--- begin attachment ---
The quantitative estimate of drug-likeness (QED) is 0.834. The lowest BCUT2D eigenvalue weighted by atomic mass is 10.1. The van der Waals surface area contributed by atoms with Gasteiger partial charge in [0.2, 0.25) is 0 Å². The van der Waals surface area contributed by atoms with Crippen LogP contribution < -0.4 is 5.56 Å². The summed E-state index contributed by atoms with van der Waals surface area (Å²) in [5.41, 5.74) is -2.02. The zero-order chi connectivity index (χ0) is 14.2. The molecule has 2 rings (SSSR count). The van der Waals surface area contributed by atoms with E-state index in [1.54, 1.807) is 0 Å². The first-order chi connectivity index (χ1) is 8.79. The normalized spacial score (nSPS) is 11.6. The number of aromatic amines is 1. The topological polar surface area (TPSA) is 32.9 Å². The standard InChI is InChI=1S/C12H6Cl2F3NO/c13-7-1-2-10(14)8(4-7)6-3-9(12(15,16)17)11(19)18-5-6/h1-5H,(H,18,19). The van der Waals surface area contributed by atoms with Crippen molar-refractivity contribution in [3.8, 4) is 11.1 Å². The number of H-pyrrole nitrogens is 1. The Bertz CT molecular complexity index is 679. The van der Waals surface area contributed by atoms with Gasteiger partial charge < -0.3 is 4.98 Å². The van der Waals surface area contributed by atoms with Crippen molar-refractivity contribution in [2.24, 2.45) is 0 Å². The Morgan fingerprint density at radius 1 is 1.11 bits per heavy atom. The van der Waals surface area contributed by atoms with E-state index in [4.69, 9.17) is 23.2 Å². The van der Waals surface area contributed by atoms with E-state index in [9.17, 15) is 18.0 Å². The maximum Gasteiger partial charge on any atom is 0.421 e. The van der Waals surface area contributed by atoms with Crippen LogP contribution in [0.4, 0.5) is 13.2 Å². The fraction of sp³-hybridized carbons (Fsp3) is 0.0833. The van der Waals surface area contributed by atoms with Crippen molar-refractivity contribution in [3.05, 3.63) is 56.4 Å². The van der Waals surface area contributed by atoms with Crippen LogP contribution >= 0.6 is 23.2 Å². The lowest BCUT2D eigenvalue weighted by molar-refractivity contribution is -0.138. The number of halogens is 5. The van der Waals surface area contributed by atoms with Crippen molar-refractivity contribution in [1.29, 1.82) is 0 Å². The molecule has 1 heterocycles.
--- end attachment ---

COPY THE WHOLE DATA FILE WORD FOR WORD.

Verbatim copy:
The quantitative estimate of drug-likeness (QED) is 0.834. The lowest BCUT2D eigenvalue weighted by atomic mass is 10.1. The van der Waals surface area contributed by atoms with Gasteiger partial charge in [0.2, 0.25) is 0 Å². The van der Waals surface area contributed by atoms with Crippen LogP contribution < -0.4 is 5.56 Å². The summed E-state index contributed by atoms with van der Waals surface area (Å²) in [5.41, 5.74) is -2.02. The zero-order chi connectivity index (χ0) is 14.2. The molecule has 2 rings (SSSR count). The van der Waals surface area contributed by atoms with E-state index in [1.54, 1.807) is 0 Å². The first-order chi connectivity index (χ1) is 8.79. The normalized spacial score (nSPS) is 11.6. The number of aromatic amines is 1. The topological polar surface area (TPSA) is 32.9 Å². The standard InChI is InChI=1S/C12H6Cl2F3NO/c13-7-1-2-10(14)8(4-7)6-3-9(12(15,16)17)11(19)18-5-6/h1-5H,(H,18,19). The van der Waals surface area contributed by atoms with Crippen molar-refractivity contribution in [3.8, 4) is 11.1 Å². The number of H-pyrrole nitrogens is 1. The Bertz CT molecular complexity index is 679. The van der Waals surface area contributed by atoms with Gasteiger partial charge < -0.3 is 4.98 Å². The van der Waals surface area contributed by atoms with Crippen molar-refractivity contribution in [2.24, 2.45) is 0 Å². The Morgan fingerprint density at radius 1 is 1.11 bits per heavy atom. The van der Waals surface area contributed by atoms with E-state index in [4.69, 9.17) is 23.2 Å². The van der Waals surface area contributed by atoms with E-state index in [9.17, 15) is 18.0 Å². The maximum Gasteiger partial charge on any atom is 0.421 e. The van der Waals surface area contributed by atoms with Crippen LogP contribution in [0.4, 0.5) is 13.2 Å². The fraction of sp³-hybridized carbons (Fsp3) is 0.0833. The van der Waals surface area contributed by atoms with Crippen molar-refractivity contribution in [3.05, 3.63) is 56.4 Å². The van der Waals surface area contributed by atoms with Crippen LogP contribution >= 0.6 is 23.2 Å². The lowest BCUT2D eigenvalue weighted by molar-refractivity contribution is -0.138. The number of halogens is 5. The van der Waals surface area contributed by atoms with Crippen molar-refractivity contribution in [1.29, 1.82) is 0 Å². The molecule has 1 heterocycles.